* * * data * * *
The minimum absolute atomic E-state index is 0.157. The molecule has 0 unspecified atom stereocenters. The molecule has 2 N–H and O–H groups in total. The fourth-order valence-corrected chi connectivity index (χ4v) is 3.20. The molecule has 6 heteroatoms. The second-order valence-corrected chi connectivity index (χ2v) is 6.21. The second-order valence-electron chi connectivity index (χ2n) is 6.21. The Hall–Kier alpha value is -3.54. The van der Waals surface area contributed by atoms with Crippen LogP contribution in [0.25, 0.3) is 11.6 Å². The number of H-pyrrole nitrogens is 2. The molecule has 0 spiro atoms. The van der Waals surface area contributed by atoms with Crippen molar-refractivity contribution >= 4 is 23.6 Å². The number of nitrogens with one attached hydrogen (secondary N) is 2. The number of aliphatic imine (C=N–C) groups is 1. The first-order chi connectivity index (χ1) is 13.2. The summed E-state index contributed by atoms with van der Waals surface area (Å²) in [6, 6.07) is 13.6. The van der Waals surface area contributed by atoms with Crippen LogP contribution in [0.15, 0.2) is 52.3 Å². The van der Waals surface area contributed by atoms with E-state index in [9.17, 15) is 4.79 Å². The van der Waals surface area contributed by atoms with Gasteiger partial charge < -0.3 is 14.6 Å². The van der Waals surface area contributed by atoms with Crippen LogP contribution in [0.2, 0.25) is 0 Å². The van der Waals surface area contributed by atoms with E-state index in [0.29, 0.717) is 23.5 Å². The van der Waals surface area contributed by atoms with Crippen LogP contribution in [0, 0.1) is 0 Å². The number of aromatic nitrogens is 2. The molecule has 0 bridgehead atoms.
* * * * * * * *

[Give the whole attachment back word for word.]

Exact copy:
The minimum absolute atomic E-state index is 0.157. The molecule has 0 unspecified atom stereocenters. The molecule has 2 N–H and O–H groups in total. The fourth-order valence-corrected chi connectivity index (χ4v) is 3.20. The molecule has 6 heteroatoms. The second-order valence-corrected chi connectivity index (χ2v) is 6.21. The second-order valence-electron chi connectivity index (χ2n) is 6.21. The Hall–Kier alpha value is -3.54. The van der Waals surface area contributed by atoms with Crippen LogP contribution in [0.25, 0.3) is 11.6 Å². The number of H-pyrrole nitrogens is 2. The molecule has 0 spiro atoms. The van der Waals surface area contributed by atoms with Crippen molar-refractivity contribution >= 4 is 23.6 Å². The number of nitrogens with one attached hydrogen (secondary N) is 2. The number of aliphatic imine (C=N–C) groups is 1. The first-order chi connectivity index (χ1) is 13.2. The summed E-state index contributed by atoms with van der Waals surface area (Å²) in [6, 6.07) is 13.6. The van der Waals surface area contributed by atoms with Crippen LogP contribution in [0.15, 0.2) is 52.3 Å². The van der Waals surface area contributed by atoms with E-state index in [9.17, 15) is 4.79 Å². The van der Waals surface area contributed by atoms with Gasteiger partial charge < -0.3 is 14.6 Å². The van der Waals surface area contributed by atoms with Crippen LogP contribution in [0.2, 0.25) is 0 Å². The van der Waals surface area contributed by atoms with E-state index in [0.29, 0.717) is 23.5 Å². The van der Waals surface area contributed by atoms with Crippen LogP contribution in [0, 0.1) is 0 Å². The number of aromatic nitrogens is 2. The molecule has 0 bridgehead atoms.